Pishevar was the person who persuaded Elon Musk to release his plans for the Hyperloop super-fast transportation system to the public back in 2013, and he is now the chairman of Hyperloop One, a startup that is trying to make Musk’s vision real. Pishevar is best known for his early investment in Uber back when everyone thought the ride-hailing company was overhyped, and, well, we all know how that turned out. Between his investments as a VC and his personal angel investments, he has had a stake in a huge list of other startups, including Klout, Parse, TaskRabbit, Tumblr, Warby Parker, and Washio.
79. Tim Kentley-Klay and Jesse Levinson
Cofounder (Kentley-Klay), cofounder and CTO (Levinson), Zoox
Zoox, a driverless taxi startup, has permission to test in California — it’s the only startup of its kind with a license to do so. The company recently closed a $200 million round, and it has reportedly been valued at $1 billion. Kentley-Klay and Levinson have stacked their staff with former Alphabet, Apple, and Tesla workers to build a technology that could rival Uber’s ride-hailing service, though the company tends to stay under the radar with its driver-free projects.
78. Ali Ghodsi
Cofounder and CEO, Databricks
Databricks‘ data-crunching technology, Spark, allows for the real-time processing that powers new-wave technologies like self-driving cars and face-recognition tech. The concept fit the industry’s latest „big data“ trend: Companies are storing massive amounts of information and sifting through it to find business insights, and they are using all that data to offer their customers new programs and services. Ghodsi’s company really burst onto the scene last year when IBM announced plans to invest about $300 million over the next few years into the open-source version of Spark.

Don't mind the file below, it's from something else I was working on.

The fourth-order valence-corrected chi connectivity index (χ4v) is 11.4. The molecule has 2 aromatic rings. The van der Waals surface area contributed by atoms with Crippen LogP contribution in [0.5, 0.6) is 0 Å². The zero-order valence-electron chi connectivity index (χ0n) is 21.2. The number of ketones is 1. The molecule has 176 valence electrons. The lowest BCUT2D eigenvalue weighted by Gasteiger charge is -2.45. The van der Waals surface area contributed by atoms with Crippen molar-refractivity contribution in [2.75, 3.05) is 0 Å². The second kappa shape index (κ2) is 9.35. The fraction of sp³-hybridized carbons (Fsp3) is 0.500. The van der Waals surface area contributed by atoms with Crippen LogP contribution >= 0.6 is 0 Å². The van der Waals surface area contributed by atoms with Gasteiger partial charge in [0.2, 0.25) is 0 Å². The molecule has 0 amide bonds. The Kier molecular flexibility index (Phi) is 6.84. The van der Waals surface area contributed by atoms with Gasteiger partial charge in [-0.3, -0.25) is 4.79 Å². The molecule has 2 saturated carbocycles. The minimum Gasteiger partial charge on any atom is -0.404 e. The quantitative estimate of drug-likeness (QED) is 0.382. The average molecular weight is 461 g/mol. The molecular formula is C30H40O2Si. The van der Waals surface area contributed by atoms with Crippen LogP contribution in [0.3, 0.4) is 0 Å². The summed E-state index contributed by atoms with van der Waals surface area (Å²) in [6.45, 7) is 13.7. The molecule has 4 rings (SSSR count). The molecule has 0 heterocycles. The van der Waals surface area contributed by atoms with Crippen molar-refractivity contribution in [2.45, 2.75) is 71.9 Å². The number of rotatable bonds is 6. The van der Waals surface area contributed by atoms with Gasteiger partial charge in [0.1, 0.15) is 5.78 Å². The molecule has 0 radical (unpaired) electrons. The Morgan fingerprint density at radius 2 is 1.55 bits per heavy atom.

77. Dustin Moskovitz
Cofounder and CEO, Asana
For Moskovitz, one of Facebook’s earliest employees, worker experience and profitability trump company growth. And Asana boasts an employee experience like no other: Its 190 employees enjoy homemade gourmet food all day long made by a professionally trained chef. In March, Moskovitz raised $50 million to keep his enterprise collaboration alive. The funds came from Facebook CEO Mark Zuckerberg and his wife, Priscilla Chan; Y Combinator president Sam Altman; Groupon founder Andrew Mason; and Peter Thiel’s VC firm Founder’s Fund, among others.
76. Nick Weaver
Cofounder and CEO, Eero
Those pesky Wi-Fi dead spots and slow loading speeds in your home no longer need to be an issue thanks to Weaver’s mesh networking device. Eero, which finally launched early this year after a series of delays, uses multiple devices to blanket your entire home with a smooth Wi-Fi signal. It was worth the wait, though. Silicon Valley investors gave Weaver $90 million to build his concept, which according to our reviews, really does boost browsing speeds.
75. Sukhinder Singh Cassidy
Brian Ach/Getty Images
After experiencing sexism at her first Silicon Valley job, Cassidy knew the state of diversity in the industry needed to change. So she created theBoardlist, which helps startups and private companies find women to serve as independent directors on boards. The list of potential female board members comes entirely from recommendations of hand-selected successful Valley entrepreneurs, and the company has already compiled a list of 1,000 qualified women endorsed by about 200 business professionals and is hosting information on about 60 open board seats.